Man in suit: Thank you coming out and voting today, son.
Me: I'm not voting.
Man in suit: You're not voting? Son, it's your social duty to vote for who you think is the best candidate.
Me: I don't think either are worthy of the job.
Man in suit: Well, that's the beauty of democracy, son, anyone can run. You could even write-in a name.
Me: Or I could write a letter to Santa asking for World Peace. That'd probably work too.
Man in suit: Well, you can't just ignore your responsibility.
Me: Look, if you lived in the height of Roman times, and went by the colosseum, and some man was standing outside asking you how you thought the gladiators should die, how would you vote?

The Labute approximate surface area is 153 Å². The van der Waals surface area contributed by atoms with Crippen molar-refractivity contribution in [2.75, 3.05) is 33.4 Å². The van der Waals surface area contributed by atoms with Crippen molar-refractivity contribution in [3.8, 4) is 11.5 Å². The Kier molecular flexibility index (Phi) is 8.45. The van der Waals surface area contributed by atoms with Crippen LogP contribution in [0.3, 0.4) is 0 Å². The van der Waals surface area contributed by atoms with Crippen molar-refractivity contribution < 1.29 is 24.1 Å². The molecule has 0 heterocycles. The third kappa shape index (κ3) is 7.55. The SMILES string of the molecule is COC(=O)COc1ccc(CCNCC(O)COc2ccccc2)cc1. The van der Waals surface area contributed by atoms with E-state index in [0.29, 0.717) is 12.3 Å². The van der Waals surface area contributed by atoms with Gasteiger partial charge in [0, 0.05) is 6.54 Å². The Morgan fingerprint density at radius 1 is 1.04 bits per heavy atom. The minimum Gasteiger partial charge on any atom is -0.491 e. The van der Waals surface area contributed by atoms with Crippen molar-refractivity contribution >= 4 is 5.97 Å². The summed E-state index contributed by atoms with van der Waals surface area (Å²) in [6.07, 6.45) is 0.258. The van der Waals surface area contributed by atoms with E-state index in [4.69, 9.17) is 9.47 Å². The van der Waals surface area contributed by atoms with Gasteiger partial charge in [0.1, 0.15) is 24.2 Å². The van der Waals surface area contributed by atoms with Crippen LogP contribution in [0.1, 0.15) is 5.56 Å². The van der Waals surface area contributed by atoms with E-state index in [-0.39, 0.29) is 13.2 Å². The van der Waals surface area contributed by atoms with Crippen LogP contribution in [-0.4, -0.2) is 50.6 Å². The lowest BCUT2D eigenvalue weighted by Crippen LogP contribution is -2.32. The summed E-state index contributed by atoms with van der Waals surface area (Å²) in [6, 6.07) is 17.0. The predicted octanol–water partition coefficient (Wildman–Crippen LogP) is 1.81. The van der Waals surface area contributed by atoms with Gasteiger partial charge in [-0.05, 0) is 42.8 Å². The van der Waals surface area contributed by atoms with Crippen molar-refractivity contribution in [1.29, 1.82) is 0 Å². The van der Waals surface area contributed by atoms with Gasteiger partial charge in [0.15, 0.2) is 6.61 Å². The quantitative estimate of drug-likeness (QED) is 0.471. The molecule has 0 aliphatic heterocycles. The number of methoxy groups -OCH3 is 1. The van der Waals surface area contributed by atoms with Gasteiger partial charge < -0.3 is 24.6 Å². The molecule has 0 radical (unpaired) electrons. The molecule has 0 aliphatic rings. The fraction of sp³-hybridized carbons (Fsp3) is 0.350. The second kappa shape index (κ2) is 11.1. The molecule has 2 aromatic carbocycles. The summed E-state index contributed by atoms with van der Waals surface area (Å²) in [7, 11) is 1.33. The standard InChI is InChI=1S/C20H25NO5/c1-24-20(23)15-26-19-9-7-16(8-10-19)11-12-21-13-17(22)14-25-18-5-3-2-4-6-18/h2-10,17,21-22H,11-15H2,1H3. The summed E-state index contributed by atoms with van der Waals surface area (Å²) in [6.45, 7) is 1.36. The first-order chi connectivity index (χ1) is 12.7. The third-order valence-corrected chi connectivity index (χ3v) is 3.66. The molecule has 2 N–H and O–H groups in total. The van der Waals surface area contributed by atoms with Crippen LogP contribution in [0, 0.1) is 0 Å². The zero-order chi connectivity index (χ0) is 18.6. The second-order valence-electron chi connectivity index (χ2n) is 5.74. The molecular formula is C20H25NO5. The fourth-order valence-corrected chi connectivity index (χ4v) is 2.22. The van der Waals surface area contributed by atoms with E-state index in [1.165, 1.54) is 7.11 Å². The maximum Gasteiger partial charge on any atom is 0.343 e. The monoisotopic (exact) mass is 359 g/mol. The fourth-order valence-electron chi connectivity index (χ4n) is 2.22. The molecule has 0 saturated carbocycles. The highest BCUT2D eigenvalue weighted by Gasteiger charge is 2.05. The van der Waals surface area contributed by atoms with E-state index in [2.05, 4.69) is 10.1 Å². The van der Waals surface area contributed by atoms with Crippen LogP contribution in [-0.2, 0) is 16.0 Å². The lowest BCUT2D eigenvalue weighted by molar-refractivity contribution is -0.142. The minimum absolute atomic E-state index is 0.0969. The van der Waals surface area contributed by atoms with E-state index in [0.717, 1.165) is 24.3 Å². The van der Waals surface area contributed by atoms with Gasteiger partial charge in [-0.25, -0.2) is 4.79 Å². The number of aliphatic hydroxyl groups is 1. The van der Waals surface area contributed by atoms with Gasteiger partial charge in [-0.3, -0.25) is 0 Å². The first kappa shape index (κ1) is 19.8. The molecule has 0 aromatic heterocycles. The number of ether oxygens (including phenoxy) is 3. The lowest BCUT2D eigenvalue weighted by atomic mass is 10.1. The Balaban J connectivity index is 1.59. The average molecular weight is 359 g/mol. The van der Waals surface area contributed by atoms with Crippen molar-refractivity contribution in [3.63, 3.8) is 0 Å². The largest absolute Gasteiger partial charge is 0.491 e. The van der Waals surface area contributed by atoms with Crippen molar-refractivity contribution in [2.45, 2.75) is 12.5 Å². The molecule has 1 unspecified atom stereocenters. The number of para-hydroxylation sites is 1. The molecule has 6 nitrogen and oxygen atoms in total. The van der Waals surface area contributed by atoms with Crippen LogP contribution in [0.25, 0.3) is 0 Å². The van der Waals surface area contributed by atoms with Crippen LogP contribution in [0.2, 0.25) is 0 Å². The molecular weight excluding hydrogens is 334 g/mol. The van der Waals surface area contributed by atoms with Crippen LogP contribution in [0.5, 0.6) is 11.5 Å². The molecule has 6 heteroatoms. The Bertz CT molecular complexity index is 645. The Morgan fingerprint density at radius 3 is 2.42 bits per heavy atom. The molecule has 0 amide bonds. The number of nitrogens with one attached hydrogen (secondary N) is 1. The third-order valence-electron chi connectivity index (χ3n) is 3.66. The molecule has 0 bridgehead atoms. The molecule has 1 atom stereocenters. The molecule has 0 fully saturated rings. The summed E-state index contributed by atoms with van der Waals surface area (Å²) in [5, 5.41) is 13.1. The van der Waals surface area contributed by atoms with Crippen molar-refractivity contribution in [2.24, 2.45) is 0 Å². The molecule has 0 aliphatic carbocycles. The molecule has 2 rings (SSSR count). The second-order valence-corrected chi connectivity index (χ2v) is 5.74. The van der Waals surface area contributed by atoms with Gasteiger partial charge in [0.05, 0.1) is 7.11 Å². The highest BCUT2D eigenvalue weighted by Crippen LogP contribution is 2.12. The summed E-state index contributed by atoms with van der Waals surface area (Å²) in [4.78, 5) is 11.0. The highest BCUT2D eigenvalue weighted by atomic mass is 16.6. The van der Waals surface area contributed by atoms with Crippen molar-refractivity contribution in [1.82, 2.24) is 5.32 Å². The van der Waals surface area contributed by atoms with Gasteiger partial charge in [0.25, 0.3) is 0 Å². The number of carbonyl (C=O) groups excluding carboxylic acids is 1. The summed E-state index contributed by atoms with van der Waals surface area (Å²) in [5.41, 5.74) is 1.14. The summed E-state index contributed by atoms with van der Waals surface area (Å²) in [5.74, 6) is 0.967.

Man in suit: I don't understand, son.
Me: Let's say he gave you the options of ingestion by lion and skewering by pointy sticks and told you it was your civic duty to choose, for the good of the people and their welfare, their entertainment, what would you tell him?
Man in suit: Well, son, voting *is* tricky business.
Me: You don't have to answer. That's the only way free from the travesty of public execution for mass media appeal. There are other means of change.
Man in suit: Uh, so, are you a democrat or a republican?
Me: Neither, I'm an apathet.
Man in suit: Come now, son, you have to have an opinion on important public issues. Which party do you favor?
Me: An opinion? Look, I think you're all idiots.
Man in suit: Well, that's hardly fair.
Me: Shut up, dad.